“Whenever I meet a friend, my first reaction is to search in my pocket for a pack of Gauloises, in order to offer him one, just as I always used to. Even though I know very well that neither of us smoke anymore. In vain, old age forces us to give up some things; the desire remains. It’s the same with love. We can’t make love anymore, but the desire is still there. I still reach into my pocket,” Picasso told his biographer and friend Pierre Cabanne (quoted in Picasso, The Late Drawings, exh. cat., Hirschl and Adler Galleries, Inc., New York, 1981, p. 13).
Depicting a scene of a lustful embrace, L’Etreinte, drawn in 1968, exemplifies the lascivious imagery into which Picasso channeled, at the end of his career, the extraordinary force of his creative inventiveness. The graphic style with which the two figures are outlined is characteristic of Picasso’s copious drawing production of the late 1960s: highly expressive and direct. Like the rest of Picasso’s 1960s drawings, L’Etreinte depicts anonymous, eternal figures, whose universal character the artist could arrange to fit the rambunctious stories of his imagination. Picasso explained: “I spend hour after hour while I draw...observing my creatures and thinking about the mad things they're up to: basically it's my way of writing fiction” (quoted in J. Richardson, “L'Epoque Jacqueline,” in Late Picasso, exh. cat., Tate Gallery, London, 1988, pp. 28-29). Laying back, the woman seems to be openly offering herself to her eager companion; his hand grasps one of her breasts while she reaches out to pull him closer. Picasso's females, as fearsome as they may often appear, usually play the traditionally role as passive objects of male desire; here, however, she appears equally engaged. The swelling lines and voluptuous curves that Picasso used to describe these figures sublimate their desire in visual terms, while demonstrating the artist’s prodigious mastery of the medium.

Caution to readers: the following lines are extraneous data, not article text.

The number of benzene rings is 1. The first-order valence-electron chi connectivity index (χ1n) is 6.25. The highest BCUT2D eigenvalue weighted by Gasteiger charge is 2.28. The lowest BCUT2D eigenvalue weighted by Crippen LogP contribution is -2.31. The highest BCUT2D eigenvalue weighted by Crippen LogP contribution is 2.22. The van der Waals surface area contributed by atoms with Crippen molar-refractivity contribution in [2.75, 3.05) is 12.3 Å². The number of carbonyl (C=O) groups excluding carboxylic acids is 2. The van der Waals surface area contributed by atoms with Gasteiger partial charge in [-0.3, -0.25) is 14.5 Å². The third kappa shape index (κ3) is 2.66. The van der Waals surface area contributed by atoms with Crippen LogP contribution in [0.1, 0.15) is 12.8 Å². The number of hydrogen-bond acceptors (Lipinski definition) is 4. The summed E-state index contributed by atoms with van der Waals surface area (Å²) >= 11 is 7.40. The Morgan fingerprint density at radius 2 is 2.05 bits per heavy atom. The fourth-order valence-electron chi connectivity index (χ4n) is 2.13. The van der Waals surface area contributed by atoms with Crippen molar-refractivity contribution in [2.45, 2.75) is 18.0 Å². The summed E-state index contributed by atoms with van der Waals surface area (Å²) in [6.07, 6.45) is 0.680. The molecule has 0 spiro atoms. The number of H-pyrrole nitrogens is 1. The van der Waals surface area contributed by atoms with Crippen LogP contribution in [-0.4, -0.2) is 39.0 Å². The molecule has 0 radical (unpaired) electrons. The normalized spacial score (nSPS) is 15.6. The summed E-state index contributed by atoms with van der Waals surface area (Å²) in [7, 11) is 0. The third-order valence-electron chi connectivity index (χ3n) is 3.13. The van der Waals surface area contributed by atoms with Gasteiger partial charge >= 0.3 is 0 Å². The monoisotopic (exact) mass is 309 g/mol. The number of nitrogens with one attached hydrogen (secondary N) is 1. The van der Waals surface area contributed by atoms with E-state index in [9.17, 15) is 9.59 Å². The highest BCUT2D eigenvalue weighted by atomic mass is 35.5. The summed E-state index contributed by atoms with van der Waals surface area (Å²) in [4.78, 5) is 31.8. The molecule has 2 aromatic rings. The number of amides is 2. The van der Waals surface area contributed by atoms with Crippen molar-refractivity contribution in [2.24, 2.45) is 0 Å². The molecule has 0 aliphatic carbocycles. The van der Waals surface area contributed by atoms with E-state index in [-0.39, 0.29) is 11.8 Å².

In 1968, at the time he drew this work, Picasso was eighty-eight years old and carnal love had become but a pressing memory for the artist. Yet, nothing in the erotic joy expressed in the drawing and in the consummated eloquence of its lines points to the artist’s old age. On the contrary, inspired by the youth and dedication of his wife Jacqueline, whom he had married in 1961, his vigorous and energetic lines read as a bold claim to youth, to its charm, and to its many physical pleasures. Drawing thus became an impulsive, liberating medium for Picasso, in which he could pour and exploit fantasies, emotions and impulses that he was no longer able to realize in his real life. They served, Jeffrey Hoffeld has argued, a sublimating role: “Contortionist sexual gymnastics, if only portrayed rather than actually lived, vicariously restore confidence, relive despair, and provide recollected moments of orgasmic oblivion” (op. cit., 1981, p. 13). Above all, however, works such as L’Etreinte are moving declarations of a genius approaching his nineties, affirming in his art the ever-young force and power of his creative spirit.